The Western Gepo are one of approximately 120 distinct ethnic groups that have been combined to form the official Yi nationality in China. Although they use the same autonym, Gepo, as the Eastern Gepo people farther east in Yunnan Province, the two groups speak widely different languages. Local Chinese people call this group Baiyiren, "white-clad people." Gepo, in their own language, may mean "white people."
The history of most of the people groups in northern and western Yunnan has been one of conflict, warfare, and bloodshed. Great battles were waged over land, with smaller groups like the Western Gepo invariably losing out to the stronger and more powerful alliances. As a result, many of the Yi groups in Yunnan have become more pacified than their wild counterparts in Sichuan and the adjoining parts of northern Yunnan.
The Chinese themselves were often caught up in fighting between the different Yi groups. One traveler, who journeyed through the mountainous area near where the Western Gepo live, wrote, "As one travels further north the Lolos [Yi] become more numerous and more aggressive, until the Chinese are veritably besieged in their valley. We heard of nothing but the exploits of these brigands, who fall upon the valley, kill travelers, and pillage the inhabitants. All the villages are fortified, and posts occupied by peasants armed with pikes, tridents, sabers, and sometimes with indifferent flintlocks, are permanently established along the roadside."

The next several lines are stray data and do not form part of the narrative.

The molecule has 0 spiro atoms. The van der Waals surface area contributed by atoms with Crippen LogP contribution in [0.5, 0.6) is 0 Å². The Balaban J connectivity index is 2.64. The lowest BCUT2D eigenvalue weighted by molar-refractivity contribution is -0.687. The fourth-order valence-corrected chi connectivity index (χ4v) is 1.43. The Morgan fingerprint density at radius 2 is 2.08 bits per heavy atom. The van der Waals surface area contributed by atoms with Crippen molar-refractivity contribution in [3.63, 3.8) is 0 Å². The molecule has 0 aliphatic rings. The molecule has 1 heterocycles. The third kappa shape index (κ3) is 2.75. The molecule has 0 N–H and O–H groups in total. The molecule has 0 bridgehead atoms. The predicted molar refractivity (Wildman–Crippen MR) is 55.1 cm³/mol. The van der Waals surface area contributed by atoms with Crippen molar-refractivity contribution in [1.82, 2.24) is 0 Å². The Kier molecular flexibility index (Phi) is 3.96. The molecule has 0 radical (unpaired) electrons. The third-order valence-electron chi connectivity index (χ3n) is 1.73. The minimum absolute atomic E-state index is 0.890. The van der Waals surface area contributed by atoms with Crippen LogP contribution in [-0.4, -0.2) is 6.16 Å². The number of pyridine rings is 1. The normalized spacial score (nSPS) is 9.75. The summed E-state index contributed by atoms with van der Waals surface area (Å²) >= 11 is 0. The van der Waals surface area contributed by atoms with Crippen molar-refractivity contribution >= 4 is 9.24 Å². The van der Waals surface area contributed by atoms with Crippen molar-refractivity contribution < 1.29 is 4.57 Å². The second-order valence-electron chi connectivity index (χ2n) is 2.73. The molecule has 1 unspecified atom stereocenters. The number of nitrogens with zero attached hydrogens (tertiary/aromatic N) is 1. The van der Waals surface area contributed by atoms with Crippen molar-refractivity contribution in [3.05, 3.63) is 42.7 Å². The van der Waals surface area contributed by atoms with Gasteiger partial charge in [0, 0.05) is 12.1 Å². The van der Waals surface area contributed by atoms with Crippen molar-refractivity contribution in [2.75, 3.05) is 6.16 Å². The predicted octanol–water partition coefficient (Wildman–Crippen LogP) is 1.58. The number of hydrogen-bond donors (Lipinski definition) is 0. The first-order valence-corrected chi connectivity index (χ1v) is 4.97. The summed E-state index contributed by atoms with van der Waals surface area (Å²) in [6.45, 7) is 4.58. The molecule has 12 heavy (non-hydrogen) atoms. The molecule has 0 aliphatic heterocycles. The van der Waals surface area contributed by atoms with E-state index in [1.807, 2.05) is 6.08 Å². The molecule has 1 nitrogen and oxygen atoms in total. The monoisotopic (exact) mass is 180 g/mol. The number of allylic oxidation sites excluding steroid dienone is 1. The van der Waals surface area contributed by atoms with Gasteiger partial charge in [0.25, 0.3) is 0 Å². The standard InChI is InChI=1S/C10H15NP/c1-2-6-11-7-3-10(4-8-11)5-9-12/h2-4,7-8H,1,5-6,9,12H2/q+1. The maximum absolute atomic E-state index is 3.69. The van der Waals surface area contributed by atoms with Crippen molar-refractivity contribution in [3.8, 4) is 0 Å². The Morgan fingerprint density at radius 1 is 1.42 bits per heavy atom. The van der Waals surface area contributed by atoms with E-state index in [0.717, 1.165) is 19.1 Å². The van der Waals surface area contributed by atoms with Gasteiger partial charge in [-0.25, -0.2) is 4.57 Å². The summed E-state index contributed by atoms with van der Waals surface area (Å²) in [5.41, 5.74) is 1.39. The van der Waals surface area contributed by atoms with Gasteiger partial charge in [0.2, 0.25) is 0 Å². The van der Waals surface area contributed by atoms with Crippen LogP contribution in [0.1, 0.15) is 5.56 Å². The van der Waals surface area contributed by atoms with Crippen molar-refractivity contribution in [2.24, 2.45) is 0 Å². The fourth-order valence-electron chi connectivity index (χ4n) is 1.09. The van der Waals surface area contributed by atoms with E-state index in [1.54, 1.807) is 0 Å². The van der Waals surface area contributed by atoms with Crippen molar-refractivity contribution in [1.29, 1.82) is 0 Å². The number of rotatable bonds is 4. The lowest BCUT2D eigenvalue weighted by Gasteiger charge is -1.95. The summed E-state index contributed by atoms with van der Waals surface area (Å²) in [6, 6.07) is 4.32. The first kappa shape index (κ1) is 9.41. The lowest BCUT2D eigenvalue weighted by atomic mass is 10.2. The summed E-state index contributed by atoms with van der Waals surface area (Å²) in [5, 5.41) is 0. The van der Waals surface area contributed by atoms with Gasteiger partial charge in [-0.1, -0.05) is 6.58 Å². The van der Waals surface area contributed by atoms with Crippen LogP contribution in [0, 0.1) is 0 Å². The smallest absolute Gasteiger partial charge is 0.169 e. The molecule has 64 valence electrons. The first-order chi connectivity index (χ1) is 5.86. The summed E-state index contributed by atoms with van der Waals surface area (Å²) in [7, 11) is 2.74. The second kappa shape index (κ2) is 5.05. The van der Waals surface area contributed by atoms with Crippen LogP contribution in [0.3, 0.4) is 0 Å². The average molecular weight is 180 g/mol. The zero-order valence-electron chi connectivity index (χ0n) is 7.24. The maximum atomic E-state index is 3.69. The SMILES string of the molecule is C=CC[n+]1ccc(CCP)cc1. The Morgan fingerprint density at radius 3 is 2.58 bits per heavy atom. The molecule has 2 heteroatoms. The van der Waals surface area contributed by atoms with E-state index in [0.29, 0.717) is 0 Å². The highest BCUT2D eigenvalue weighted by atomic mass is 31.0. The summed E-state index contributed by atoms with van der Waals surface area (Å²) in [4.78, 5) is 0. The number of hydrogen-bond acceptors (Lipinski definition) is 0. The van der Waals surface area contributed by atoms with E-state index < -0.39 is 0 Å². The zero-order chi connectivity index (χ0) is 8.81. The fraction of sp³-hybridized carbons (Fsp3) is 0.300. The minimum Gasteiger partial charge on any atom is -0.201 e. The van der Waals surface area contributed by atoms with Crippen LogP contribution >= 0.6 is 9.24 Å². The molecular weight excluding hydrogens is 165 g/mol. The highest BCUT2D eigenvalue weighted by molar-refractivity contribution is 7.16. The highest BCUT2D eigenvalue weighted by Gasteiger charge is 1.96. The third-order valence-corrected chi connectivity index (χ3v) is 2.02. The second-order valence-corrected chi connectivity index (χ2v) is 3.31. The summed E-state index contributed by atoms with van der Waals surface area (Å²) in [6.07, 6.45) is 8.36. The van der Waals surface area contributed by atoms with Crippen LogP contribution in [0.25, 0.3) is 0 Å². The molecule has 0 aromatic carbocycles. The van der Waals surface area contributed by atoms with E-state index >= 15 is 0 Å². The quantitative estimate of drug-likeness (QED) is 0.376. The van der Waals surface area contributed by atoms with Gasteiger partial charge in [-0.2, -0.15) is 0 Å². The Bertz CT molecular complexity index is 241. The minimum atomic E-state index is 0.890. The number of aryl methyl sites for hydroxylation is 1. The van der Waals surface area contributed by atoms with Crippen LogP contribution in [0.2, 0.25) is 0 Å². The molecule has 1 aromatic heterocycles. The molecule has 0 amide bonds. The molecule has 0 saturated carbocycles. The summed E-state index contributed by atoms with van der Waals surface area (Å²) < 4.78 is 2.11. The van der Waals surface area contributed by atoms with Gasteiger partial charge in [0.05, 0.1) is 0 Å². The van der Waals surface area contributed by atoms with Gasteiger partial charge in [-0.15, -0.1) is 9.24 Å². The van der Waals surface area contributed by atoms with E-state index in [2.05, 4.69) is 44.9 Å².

Today most Western Gepo lead quiet lives as hardworking agriculturists. They enjoy relatively good relations with their neighbors, even with the Nosu who used to force them to do menial labor.
The Western Gepo are among the most unreached people groups in northern Yunnan Province. They live in an unevangelized corridor, while many Lisu Christians live farther to the west and the Eastern Lipo and Naluo churches are situated to the east. These believers could potentially be mobilized to take the gospel to the Western Gepo and other unreached peoples in Heqing.